by BoardGrove Architects for MPavillion – best in class in product design, furniture and lighting. The Good Design jury praised these stools as ‘a brilliant response to Covid-related design solutions’. The seating can be positioned individually at arm’s length (1.5 metres) or interlocked to form a single bench. Stackable and versatile, the lightweight ply stools, coated for easy disinfection, stood out for their ‘playful design … a lovely notion and sweet resolution to a very current and ongoing issue’.
by Skeehan Studio for ROU House – best in class in product design, housewares and objects. This simple, handcrafted aluminium vessel can ‘reimagine the way incense behaves with the built environment’, says Good Design chief executive Dr Brandon Gien. Housing a single stick of incense, the jury described the design as ‘well considered’ and ‘uncomplicated’, noting that the homeware category is often saturated with designs that show little in the way of design evolution.
by Care Strategic and Design+Industry for Gama Healthcare – best in class in product design, medical and scientific. The jury said this pop-up isolation room has ‘the potential for enormous impact’. A single hospital worker can transform Rediroom from a mobile cart into an air-filtered, fully operational patient isolation room in less than five minutes, helping to deal with outbreaks and stop the spread of infection. The room provides a physical barrier, a host of smart design features and Hepa-filtration to remove 99.5% of infectious droplets from filtered air.
Photograph: Mark Sims
by Marcus Crook, Chloe Turner and Corin Corcoran – gold award for fashion impact. Announced Tuesday, Melbourne based streetwear social enterprise Homie won a fashion impact award for their upcycled, socially minded range that diverts unwanted garments from landfill and transforms them into one-off, locally manufactured pieces, while also supporting young people experiencing housing insecurity. The jury called it ‘an elegant andattention-grabbing approach to solving the landfill crisis’.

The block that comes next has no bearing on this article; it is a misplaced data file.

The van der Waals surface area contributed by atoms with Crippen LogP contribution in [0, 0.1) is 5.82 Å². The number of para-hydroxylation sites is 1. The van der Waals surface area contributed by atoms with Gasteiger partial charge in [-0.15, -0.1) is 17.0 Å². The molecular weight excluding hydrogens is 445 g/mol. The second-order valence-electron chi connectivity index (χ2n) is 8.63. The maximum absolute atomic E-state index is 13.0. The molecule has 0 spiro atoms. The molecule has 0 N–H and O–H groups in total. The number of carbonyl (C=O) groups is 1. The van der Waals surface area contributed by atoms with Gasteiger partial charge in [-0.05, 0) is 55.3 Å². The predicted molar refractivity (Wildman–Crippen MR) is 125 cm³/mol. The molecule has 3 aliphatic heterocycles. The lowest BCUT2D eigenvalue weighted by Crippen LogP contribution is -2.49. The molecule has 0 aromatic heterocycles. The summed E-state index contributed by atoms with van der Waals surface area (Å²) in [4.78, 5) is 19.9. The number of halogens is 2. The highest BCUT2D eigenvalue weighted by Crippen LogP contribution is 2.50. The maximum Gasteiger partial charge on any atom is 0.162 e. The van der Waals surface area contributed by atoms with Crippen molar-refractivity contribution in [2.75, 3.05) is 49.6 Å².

by Lysaght – best in class in product design, hardware and building. The jury noted that this corrugated sheeting ‘will reduce construction time, finishing and extend the life of joints and structures’. The ‘elegant’ and affordable cladding solution produces an airtight, structural connection at corners of buildings that enhances fireproofing and increases energy performance.
by Kenwood – joint best in class in product design, domestic appliances. The jury described this benchtop mixer as ‘better than a mixer-cooker combination’; and praised the touchscreen interface that turns tricky baking procedures such as chocolate melting and dough kneading into a simple, one-touch tasks.
Photograph: Good Design awards
by Outerspace Design – joint best in class in product design, domestic appliances. Like an electric pencil sharpener for hair brushes, this first-of-its-kind product improves hair salon hygiene. Gien noted ‘the transformation of brush cleaning from a frustrating inconvenience to an enjoyable activity, makes it easy for stylists to clean their brushes and sterilise frequently’. The jury said ‘this device could save time and make the hair salon a cleaner, safer place to work. There is a true need for this in salons.’
by Fliteboard – joint best in class in product design, sport and lifestyle. A likely candidate for a Bond cameo, this electric hydrofoil gives its rider the sensation of flying over the water. Gien praised the Fliteboard Ultra for being ’emission free, wake free and virtually silent, helping accelerate the shift towards a more environmentally friendly powered marine craft’. The jury noted the e-foil was an improvement on previous – also award winning – entries from Fliteboard.
by Wade Kalajzich and Adam Goodrum – joint best in class in product design, sport and lifestyle. The jury noted that most fishing rod cases currently available are not particularly user friendly, and require all rods to be packed or unpacked at once. The jury said this design ‘solves the serious shortcomings of previous products in the category’. They also noted that the Australian-made product’s lack of glue, screws and welding in the assembly process makes it ‘easy to disassemble and 100% recyclable’.
Photograph: Katarina Smelikova/Good Design awards
by Milieu, best in class in product design, consumer electronics. The Milieu stood out to the jury because ‘unlike other thermostats, it allows users to control not just room temperature but monitor air quality, humidity, pressure, sound, lighting, and motion/occupancy’. They called it ‘a highly complex piece of electronics, wrapped in beautiful “clean” design that reduces energy consumption and saves on bills’.
by Whill, best in class in product design, automotive and transport. Beating out big name cars to win the automotive best in class category, Gien praised the Whill as ‘a superb rethink and reinvention of the wheelchair’. He noted the devise is lightweight and easy to stow in cars, and that it can ‘readily navigate difficult terrain’, saying ‘it gives people with constrained mobility more independence and higher quality of life’.
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